Published on 6 December 2012 by Gill

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Filed under Category: Features

Guy Martin talks to the BMF about The Big Brew Campaign, big engines and quitting road racing after a Senior TT win

When Rider Magazine asked me to interview fulltime truck fitter, mountain bike rider, TV personality, legendary TT Racer and avid spinal research campaigner, Guy Martin, two thoughts crossed my mind:
One, when and how is he ever going to spare time to talk to a lowly motorcycle-hack like me? And two, whether or not the man behind the mutton chops would measure up to the billing his unusually high media profile has earned him.

Six Ulster GPs, seven consecutive Gold Cups and 13 TT podiums is an impressive list of achievements by any measure, but how many TT racers, past or present, can boast the sort of profile this media-savvy 29-year-old has managed to earn for himself? And why does the guy stir so much emotion in both his followers and his more modest number of vehement detractors at the top of the racing fraternity?
Public spats with Parkalgar boss Simon Buckmaster, and more recently, a war of words between Martin and six times TT winner, Ian Hutchinson might be one reason, but his death-defying – and hugely effective – approach to what he openly refers to as his ‘hobby’, has captured the imagination of his growing army of fans and he is putting his popularity to good use.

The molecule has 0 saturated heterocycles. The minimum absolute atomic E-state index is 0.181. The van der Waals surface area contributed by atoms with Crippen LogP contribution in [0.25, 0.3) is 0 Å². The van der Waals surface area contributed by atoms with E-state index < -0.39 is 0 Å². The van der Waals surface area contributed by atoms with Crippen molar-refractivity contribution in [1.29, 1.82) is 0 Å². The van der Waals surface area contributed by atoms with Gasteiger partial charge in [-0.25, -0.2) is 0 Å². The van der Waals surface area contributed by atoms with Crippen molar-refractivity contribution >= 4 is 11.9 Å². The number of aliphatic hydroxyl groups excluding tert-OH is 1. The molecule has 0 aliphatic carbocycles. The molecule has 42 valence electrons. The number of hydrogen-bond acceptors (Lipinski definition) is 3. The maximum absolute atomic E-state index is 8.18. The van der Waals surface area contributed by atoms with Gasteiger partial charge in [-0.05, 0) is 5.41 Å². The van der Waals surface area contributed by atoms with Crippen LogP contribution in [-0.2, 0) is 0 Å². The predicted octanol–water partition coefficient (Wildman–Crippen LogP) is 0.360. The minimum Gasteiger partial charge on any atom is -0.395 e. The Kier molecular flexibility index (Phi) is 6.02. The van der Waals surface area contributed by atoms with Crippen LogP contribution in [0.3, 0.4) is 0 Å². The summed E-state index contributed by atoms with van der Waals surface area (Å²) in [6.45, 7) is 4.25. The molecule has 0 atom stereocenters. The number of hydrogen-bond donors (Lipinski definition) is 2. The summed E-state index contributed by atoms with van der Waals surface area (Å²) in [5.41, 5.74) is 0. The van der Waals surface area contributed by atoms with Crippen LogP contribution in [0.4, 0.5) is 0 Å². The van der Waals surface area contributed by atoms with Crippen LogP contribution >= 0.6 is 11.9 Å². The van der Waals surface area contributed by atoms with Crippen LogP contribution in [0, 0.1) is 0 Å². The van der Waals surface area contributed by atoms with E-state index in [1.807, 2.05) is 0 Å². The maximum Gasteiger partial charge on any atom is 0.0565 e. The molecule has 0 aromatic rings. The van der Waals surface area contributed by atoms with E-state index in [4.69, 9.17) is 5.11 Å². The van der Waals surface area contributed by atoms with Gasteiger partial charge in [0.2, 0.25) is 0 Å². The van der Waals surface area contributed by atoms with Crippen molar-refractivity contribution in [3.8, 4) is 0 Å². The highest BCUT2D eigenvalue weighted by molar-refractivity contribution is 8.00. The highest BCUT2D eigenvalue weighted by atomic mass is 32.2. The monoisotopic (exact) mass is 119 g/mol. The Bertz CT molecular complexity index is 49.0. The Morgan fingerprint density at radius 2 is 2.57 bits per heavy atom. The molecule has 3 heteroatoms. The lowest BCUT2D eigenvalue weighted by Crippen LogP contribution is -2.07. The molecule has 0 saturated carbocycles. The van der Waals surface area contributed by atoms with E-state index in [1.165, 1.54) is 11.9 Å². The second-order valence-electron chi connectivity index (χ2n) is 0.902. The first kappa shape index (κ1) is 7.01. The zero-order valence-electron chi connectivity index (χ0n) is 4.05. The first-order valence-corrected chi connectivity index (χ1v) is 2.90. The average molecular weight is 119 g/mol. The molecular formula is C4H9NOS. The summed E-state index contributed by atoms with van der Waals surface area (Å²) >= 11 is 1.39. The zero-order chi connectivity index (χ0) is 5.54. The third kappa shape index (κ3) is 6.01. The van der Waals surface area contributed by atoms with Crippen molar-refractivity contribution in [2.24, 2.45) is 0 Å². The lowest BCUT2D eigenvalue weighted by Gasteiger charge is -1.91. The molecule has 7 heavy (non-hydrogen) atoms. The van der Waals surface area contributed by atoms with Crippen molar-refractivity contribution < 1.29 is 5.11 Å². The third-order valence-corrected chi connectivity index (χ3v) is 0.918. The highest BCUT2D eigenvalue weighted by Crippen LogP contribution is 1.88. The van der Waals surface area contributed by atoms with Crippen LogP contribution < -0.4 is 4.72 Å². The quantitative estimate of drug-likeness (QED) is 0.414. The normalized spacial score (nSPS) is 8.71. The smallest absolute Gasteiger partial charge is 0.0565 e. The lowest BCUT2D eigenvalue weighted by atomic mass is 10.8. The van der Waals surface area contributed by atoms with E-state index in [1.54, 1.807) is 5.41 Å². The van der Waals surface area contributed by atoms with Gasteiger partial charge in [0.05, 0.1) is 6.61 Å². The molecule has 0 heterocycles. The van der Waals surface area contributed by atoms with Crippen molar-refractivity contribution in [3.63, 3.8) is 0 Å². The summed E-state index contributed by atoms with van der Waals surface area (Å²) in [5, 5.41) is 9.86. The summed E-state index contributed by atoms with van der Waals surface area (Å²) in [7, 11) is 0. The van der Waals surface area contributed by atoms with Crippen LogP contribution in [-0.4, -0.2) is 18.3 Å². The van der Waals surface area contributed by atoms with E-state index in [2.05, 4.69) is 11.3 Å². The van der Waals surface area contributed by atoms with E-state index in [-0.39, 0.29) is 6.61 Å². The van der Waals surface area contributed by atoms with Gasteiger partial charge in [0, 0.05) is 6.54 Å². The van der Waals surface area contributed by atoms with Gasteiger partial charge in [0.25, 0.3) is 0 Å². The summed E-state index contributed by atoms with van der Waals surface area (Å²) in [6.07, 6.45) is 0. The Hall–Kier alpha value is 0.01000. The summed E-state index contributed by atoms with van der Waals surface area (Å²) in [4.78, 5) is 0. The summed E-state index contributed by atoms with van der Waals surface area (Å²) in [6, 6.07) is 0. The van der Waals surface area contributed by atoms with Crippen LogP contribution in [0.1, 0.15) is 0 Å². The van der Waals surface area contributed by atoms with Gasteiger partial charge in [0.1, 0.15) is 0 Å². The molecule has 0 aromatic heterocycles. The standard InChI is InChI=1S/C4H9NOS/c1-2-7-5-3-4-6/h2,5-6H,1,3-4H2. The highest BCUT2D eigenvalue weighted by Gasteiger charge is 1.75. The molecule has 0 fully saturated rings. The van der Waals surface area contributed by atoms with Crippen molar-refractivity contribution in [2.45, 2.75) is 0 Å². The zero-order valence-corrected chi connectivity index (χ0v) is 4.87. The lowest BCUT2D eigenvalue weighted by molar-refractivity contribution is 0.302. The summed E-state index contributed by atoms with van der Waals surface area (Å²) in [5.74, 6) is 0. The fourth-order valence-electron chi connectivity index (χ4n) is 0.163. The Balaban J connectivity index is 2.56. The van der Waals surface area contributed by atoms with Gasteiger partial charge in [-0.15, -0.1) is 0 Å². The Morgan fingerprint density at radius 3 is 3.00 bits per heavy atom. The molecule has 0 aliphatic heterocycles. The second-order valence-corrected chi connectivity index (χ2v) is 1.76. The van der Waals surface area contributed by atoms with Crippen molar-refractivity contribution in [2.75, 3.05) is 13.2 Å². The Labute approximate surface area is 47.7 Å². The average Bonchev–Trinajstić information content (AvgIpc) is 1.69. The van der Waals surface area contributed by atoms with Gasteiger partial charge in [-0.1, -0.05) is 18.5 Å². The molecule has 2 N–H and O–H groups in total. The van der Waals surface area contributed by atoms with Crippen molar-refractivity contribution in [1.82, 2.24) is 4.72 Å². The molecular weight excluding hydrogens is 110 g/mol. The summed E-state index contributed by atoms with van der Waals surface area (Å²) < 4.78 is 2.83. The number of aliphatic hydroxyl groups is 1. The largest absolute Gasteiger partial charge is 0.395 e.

Some documentary work for TV (The Boat That Guy Built, BBC, March 2011) and a couple of well-produced crossover documentaries (including TT3D Closer To The Edge) have ensured that whatever the likes of legends like Hutchy think of the tea-drinking, truck-fitter from Kirmington, he’s going to be popular for a little longer yet, and while he keeps on trimming the hedges of the most infamous road racing circuits the ‘big boys’ are going to have to get used to him snapping at their heels.

When we spoke he had just flown back from Ireland. That weekend he had set the fastest lap and picked up a win in the open race at the Cookstown 100, the first of the 2012 road racing season with Tyco TAS Suzuki.
He was relaxed, happy. He speaks in his trademark Lincolnshire accent as if he is ‘having a yarn’ and a brew with a regular customer at his busy truck fitting workshop. I start off by asking him about his charity, Spinal Research UK. His Big Brew campaign is in full swing (May 4-7, 2012) aiming to raise awareness of and fund research into helping people who suffer spinal injuries.
“People think spinal injuries equal wheelchairs and that’s that,” he says. “Big Brew is about is helping people understand that spinal injury doesn’t mean ‘the end’.”
Guy found Spinal Research UK and set about planning the Big Brew as a result of his own experience, recovering from his own his horrific 170mph crash at the TT in 2010. He has also known friends and colleagues who have lost mobility and, in some cases, had to adjust to the challenge of life in a wheelchair.